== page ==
Spectra of Jupiters Moons
12.5" Newtonian and Star Analyzer
Uploaded 11/7/12

When examining the moons of Jupiter visually, I have always noticed that Io, the volcanic moon with no ice is quite yellow in color compared to either Europa or Callisto which are covered in pure white ice. Since ice reflects the suns G2V spectra they appear white and a repeat of the solar spectrum. Io on the other hand can attribute its yellow color to sulfur compounds on its bare volcanic surface. Visually, I could never see any more on this moon than just a tiny featureless disk. To be able to see some additional details about this moon is a real bonus!

Look carefully at the spectra and you will see that on the blue end, Io is lacking the reflectivity that Europa possesses. This is why it is yellow in color.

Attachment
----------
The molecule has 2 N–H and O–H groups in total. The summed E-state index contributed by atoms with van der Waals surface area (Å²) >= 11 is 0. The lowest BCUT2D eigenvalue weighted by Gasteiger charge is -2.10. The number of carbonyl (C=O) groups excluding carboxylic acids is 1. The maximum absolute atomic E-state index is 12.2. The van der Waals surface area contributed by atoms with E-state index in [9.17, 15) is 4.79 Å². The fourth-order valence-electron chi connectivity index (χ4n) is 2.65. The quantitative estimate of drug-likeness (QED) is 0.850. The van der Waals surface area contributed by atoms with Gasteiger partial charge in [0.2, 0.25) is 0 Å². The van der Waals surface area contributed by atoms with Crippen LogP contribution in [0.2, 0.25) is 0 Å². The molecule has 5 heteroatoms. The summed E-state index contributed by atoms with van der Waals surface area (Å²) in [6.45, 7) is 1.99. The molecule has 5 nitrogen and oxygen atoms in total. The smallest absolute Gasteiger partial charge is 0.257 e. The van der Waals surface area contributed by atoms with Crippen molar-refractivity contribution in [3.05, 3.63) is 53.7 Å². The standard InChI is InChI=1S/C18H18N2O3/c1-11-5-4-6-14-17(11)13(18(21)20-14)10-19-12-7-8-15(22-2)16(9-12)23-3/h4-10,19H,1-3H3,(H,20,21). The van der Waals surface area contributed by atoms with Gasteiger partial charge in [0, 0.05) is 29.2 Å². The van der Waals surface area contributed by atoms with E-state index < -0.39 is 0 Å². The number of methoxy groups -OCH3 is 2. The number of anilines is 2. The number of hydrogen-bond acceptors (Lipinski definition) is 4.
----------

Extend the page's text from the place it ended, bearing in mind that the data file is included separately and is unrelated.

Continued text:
Click on these thumbnails for the full size view:
Actual image through 12.5" and Star Analyzer grating with DMK51 CCD camera at prime focus
  In violet - Europa which is pure white ice In Blue - Io, the surface is mostly sulfur
Instrument: 12.5" f/5 Home made Newtonian Grating: Star Analyzer 100 lpmm Mount: Astrophysics 1200 QMD CCD Camera: DMK51 Imaging Source Location: Payson, Arizona, Elevation: 5150 ft. Sky: Seeing FWHM = 4 arcsec , Transparency 9/10 Outside Temperature: 45 F Image Processing Tools: RSpec for spectral extraction, Photoshop CS2 HOME GALAXIES EMISSION NEBS REFLECTION NEBS COMETS GLOBULARS OPEN CLUST PLANETARIES LINKS